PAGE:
12. My DHB [Internet]. Ministry of Health NZ. 2016. Available from: https://www.health.govt.nz/new-zealand-health-system/my-dhb. Accessed 29 Jan, 2020.

13. Wilkinson M, Gonçalo M, Aerts O et al. The European baseline series and recommended additions: 2019. Contact Dermatitis. 2019;80:1-4.

14. Johansen JD, Aalto‐Korte K, Agner T, Andersen KE, Bircher A, Bruze M, Cannavó A, Giménez‐Arnau A, Gonçalo M, Goossens A, John SM. European Society of Contact Dermatitis guideline for diagnostic patch testing–recommendations on best practice. Contact Dermatitis. 2015 Oct;73(4):195-221.

15. Pesonen M, Aalto-Korte K. Occupational allergic contact dermatitis and contact urticaria caused by indoor plants in plant keepers [published online ahead of print, 2020 Jun 25]. Contact Dermatitis. 2020;10.1111/cod.13647. doi:10.1111/cod.13647.

16. 2018 Census population and dwelling counts [Internet]. Stats NZ. 2019. https://www.stats.govt.nz/information-releases/2018-census-population-and-dwelling-counts. Accessed Jan 24, 2020.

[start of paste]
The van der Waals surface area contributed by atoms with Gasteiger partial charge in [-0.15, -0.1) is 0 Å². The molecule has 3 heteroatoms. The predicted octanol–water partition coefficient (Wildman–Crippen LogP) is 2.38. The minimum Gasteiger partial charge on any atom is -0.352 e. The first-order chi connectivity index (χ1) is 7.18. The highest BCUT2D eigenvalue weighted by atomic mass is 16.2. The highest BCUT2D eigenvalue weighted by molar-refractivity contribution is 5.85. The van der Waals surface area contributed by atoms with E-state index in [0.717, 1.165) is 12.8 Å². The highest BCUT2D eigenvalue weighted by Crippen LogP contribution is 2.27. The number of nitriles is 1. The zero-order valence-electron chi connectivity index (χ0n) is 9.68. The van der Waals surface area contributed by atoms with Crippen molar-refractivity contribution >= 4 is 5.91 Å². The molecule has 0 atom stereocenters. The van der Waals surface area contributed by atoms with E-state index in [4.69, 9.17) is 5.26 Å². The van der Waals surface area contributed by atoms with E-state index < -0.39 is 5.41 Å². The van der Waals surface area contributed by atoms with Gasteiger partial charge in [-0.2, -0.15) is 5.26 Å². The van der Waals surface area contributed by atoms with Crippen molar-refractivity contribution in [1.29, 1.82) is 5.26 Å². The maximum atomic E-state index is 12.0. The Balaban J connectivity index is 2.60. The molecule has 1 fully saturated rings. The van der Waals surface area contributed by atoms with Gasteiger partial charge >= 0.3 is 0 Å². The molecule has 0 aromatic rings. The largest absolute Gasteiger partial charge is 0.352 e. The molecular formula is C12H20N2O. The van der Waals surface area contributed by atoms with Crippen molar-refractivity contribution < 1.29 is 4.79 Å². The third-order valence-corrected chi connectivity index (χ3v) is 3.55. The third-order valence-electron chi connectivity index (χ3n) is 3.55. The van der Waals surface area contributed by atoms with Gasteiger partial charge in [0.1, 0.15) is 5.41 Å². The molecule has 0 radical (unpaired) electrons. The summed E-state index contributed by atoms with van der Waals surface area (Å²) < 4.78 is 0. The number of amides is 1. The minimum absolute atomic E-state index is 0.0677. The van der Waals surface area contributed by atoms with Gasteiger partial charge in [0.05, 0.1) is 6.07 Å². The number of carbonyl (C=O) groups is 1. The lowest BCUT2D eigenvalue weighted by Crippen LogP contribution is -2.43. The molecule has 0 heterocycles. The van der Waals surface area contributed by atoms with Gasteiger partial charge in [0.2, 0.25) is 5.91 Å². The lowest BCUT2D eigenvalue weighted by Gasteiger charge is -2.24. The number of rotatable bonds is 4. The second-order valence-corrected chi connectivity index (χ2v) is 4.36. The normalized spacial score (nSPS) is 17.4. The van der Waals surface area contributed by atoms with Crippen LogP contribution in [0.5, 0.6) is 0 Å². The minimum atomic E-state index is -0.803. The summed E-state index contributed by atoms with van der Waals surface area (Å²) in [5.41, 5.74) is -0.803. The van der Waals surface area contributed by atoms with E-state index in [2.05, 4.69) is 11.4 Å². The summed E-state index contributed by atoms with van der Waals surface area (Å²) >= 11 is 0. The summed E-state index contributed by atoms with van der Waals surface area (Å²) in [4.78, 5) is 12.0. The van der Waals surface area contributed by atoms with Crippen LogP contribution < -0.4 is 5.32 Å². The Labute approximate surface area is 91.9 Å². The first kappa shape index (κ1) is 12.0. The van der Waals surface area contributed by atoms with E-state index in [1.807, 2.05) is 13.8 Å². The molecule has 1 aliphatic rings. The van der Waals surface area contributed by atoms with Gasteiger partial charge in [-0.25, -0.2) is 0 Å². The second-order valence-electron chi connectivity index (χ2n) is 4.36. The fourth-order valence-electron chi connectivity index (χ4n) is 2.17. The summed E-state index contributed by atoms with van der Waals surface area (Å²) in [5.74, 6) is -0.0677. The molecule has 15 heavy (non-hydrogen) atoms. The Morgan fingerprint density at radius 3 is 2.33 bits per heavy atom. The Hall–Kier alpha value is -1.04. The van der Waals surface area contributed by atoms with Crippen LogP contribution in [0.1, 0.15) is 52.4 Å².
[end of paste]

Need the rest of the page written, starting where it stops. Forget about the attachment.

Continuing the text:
17. Sapsford S, Judd L, Cheng HS. Patch testing in New Zealand: Barriers to evidence-based care. Australas J Dermatol. 2020 Sep 10. doi: 10.1111/ajd.13449. Online ahead of print.

18. Corazza M, Borghi A, Gallo R, Schena D, Pigatto P, Lauriola MM, Guarneri F, Stingeni L, Vincenzi C, Foti C, Virgili A. Topical botanically derived products: use, skin reactions, and usefulness of patch tests. A multicentre Italian study. Contact Dermatitis. 2014 Feb;70(2):90-7.

19. Ng SK, Goh CL. The principles and practice of contact and occupational dermatology in the Asia-Pacific region. World Scientific; 2001.

20. Derraik JG, Rademaker M. Phytophotodermatitis caused by contact with a fig tree (Ficus carica). N Z Med J. 2007;120(1261):U2720.

21. Derraik JG, Rademaker M. Allergic contact dermatitis from exposure to Grevillea robusta in New Zealand. Australas J Dermatol. 2009;50(2):125-8. doi:10.1111/j.1440-0960.2009.00521.x.

22. Derraik JG. Heracleum mantegazzianum and Toxicodendron succedaneum: plants of human health significance in New Zealand and the National Pest Plant Accord. N Z Med J. 2007;120(1259):U2657. Published 2007 Aug 10.

23. Rademaker M. Occupational contact dermatitis to hydrangea. Australas J Dermatol. 2003;44(3):220-221. doi:10.1046/j.1440-0960.2003.00682.x.